Research Article | Open Access

Validation of Motivated Strategies for Learning Questionnaire Among High School Students in Afghanistan

    Rajib Chakraborty

    School of Education, Lovely Professional University, Phagwara, Punjab, India

    Maruf Haqyar

    School of Education, Lovely Professional University, Phagwara, Punjab, India

    V.K. Chechi

    School of Education, Lovely Professional University, Phagwara, Punjab, India

01 Jul, 2019
04 Aug, 2021
31 Dec, 2021

The present study was an attempt to validate the Motivated Strategies for Learning Questionnaire (MSLQ; Pintrich & De Groot, 1990) for high school students of Afghanistan, with 81 items in Dari language. From different government and private high schools, 356 students (183 girls and 173 boys) participated in the study. SPSS Amos version 23 was used to confirm the psychometrics, using goodness of fit estimates from the data of 356 students. Out of the 15 subscales of the original MSLQ, six subscales that is Intrinsic Goal Orientation, Extrinsic Goal Orientation, Control of Learning Beliefs, Test anxiety, Effort regulation, and Help seeking got were not retained. Therefore, in the present context nine subscales of the MSLQ were found to be valid and reliable for assessing self-regulated learning strategies and using it on the children for planning educational interventions.

Self-regulated learning strategies involve the students applying their own effective skills, such as self-planning, self-monitoring, self-directing and self-controlling (Zimmerman, 1989), to direct their attempts to acquire knowledge without dependence on others or teachers (Zimmerman, 2002) and enhance academic achievement (Harris et al, 2005). Self-regulated learners evaluate and monitor their educational progression and achievements (deBruin, Thiede, & Camp, 2001). Learners that used self-regulated learning were more responsible, challengeable and become more confident in learning materials of the course and their performance were better (Chang, 2007). Zimmerman and Pons (1988) described self-regulated learning as actions directed at obtaining facts or ability that includes organization, purpose, goals, and instrumentality self-perceptions with the aid of a learner. They also mentioned that self-regulated learning seeks to provide an explanation for learner differences in motivation and success based on a common set of processes.

Self-regulated learning can assist learners to create better learning behavior and make stronger their study skills (Wolters et al, 2011). The cognitive and metacognitive strategies are often used more by older students and the use of these strategies was directly connected with self-efficacy, goal setting, and the learning material. More importantly, effort regulation strategy from among all the factors effect in study achievement (Radovan, 2010). Therefore, it is important for teachers to be aware and familiar with factors that affect learners’ abilities. One of the most widely used instrument to measure this vital construct of learning is the Motivated Strategies for Learning Questionnaire (MSLQ; Pintrich & De Groot, 1990) has been extensively used in numerous studies (Dinsmore, Alexander, & Loughlin, 2008; Roth, Ogrin, & Schmitz, 2016; Zimmerman, 2008). It is a self-reporting tool to measure self regulated learning strategies in college students. It contains 81 items which are essentially divided in two sections a motivation section and learning strategies section; while, 50 items for motivational beliefs scales and subscales and 31 items for self-regulated learning strategies that students use. It uses a 7-point Likert scale rating from with no specific labels for the others response strategies. One advantage of this tool is that it's been implemented and demonstrated at different educational levels, both college and non-college (Wolters, 2003).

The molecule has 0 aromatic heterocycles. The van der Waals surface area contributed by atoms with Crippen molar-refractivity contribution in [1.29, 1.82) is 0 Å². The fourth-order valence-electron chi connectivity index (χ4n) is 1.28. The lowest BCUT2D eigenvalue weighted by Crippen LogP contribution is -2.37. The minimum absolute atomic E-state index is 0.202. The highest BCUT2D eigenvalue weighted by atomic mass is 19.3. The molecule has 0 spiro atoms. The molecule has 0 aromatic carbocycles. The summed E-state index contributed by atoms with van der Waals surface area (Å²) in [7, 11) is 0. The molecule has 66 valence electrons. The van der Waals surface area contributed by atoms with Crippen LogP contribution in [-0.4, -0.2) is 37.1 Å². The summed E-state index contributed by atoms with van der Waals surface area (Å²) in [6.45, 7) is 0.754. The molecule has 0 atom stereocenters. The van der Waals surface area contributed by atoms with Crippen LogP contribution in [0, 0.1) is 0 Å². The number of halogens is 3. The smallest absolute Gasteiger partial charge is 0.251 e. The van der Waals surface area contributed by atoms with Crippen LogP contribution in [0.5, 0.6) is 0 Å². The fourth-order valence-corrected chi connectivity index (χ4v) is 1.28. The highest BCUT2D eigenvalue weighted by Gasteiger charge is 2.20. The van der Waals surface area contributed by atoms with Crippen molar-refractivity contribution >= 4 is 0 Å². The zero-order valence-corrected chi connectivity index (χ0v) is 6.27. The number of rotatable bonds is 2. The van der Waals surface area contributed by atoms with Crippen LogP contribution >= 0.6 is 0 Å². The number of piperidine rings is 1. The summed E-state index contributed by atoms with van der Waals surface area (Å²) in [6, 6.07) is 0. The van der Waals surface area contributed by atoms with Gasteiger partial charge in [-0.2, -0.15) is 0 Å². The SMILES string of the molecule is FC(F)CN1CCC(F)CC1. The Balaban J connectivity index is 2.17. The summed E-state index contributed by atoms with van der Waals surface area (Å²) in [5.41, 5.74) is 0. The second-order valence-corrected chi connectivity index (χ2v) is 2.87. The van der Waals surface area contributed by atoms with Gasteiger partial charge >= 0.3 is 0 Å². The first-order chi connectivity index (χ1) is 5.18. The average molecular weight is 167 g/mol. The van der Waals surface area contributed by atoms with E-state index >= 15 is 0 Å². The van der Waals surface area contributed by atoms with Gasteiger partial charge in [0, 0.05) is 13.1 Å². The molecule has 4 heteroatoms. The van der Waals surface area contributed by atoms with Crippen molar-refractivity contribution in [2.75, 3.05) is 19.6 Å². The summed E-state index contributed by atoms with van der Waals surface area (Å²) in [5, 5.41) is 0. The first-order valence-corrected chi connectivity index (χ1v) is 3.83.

For example, Purdie, Hattie, and Douglas (1996) reported that the Japanese and Australian students use almost similar learning strategies, however, their perspective differs for learning. Japanese students have broader perspective for learning as a lifelong learning; whereas, Australian students focus learning for school level only. Similarly, Bidjerano (2005) examined gender difference among 198 undergraduate students of university of Northeastern U.S.A concluded that male and female students usage of self-regulated learning strategies is similar for meta-cognition, analytical, and thinking organization, teamwork, time management and effort. In teacher education sector in Australia, the student teachers take seriously to the highly rated courses and the intensity with which they use learning opportunities, their competence in learning strategies, learning orientation, and strategies of self-motivation and resilience are crucial for their high learning outcomes (Keller-Schneider, 2014). Among the English language learners in Malaysian Universities, (Zahidi, 2012), found that they apply self-regulated learning strategies for completion of their classroom work and to explore personal and contextual factors which act as a facilitators and constraints of the learners’ self-regulation. Chang (2007) in web based instruction, concluded that learners are able to set goals, monitor and evaluate their effectiveness to improve their learning motivations into one semester web base course through self-regulated learning strategies. Further, self-regulated learning strategies impact learner’s motivation in the web based learning environments. However, Chen (2002) while comparing lectures vs hands on computer lab found that on learning computer concepts peer learning had a negative effects and effort regulation had a positive effects on the achievement of business students in an introduction to information systems course. The finding on effective strategies to learning computer concepts were inconclusive and for further research it is need to examine the appropriateness of MSLQ in assessing self-regulated learning strategies.